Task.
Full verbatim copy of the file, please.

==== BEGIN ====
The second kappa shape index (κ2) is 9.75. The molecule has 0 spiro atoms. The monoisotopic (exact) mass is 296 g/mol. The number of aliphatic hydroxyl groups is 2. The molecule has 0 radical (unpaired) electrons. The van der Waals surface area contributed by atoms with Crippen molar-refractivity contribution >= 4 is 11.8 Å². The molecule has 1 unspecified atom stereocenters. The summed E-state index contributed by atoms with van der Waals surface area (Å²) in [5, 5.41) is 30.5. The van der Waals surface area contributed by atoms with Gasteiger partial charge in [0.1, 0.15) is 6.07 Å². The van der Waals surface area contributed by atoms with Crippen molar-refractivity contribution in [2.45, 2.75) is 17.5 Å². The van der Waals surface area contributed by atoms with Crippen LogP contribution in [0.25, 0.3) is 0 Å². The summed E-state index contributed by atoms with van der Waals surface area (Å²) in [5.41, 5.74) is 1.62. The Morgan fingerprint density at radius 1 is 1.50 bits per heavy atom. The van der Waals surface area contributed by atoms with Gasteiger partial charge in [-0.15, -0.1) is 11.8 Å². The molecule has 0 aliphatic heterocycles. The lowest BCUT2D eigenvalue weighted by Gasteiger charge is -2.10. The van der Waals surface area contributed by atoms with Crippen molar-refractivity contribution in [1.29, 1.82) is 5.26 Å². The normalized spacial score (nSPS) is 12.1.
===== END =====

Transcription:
The second kappa shape index (κ2) is 9.75. The molecule has 0 spiro atoms. The monoisotopic (exact) mass is 296 g/mol. The number of aliphatic hydroxyl groups is 2. The molecule has 0 radical (unpaired) electrons. The van der Waals surface area contributed by atoms with Crippen molar-refractivity contribution >= 4 is 11.8 Å². The molecule has 1 unspecified atom stereocenters. The summed E-state index contributed by atoms with van der Waals surface area (Å²) in [5, 5.41) is 30.5. The van der Waals surface area contributed by atoms with Gasteiger partial charge in [0.1, 0.15) is 6.07 Å². The van der Waals surface area contributed by atoms with Crippen molar-refractivity contribution in [2.45, 2.75) is 17.5 Å². The van der Waals surface area contributed by atoms with Crippen LogP contribution in [0.25, 0.3) is 0 Å². The summed E-state index contributed by atoms with van der Waals surface area (Å²) in [5.41, 5.74) is 1.62. The Morgan fingerprint density at radius 1 is 1.50 bits per heavy atom. The van der Waals surface area contributed by atoms with Gasteiger partial charge in [-0.15, -0.1) is 11.8 Å². The molecule has 0 aliphatic heterocycles. The lowest BCUT2D eigenvalue weighted by Gasteiger charge is -2.10. The van der Waals surface area contributed by atoms with Crippen molar-refractivity contribution in [1.29, 1.82) is 5.26 Å². The normalized spacial score (nSPS) is 12.1.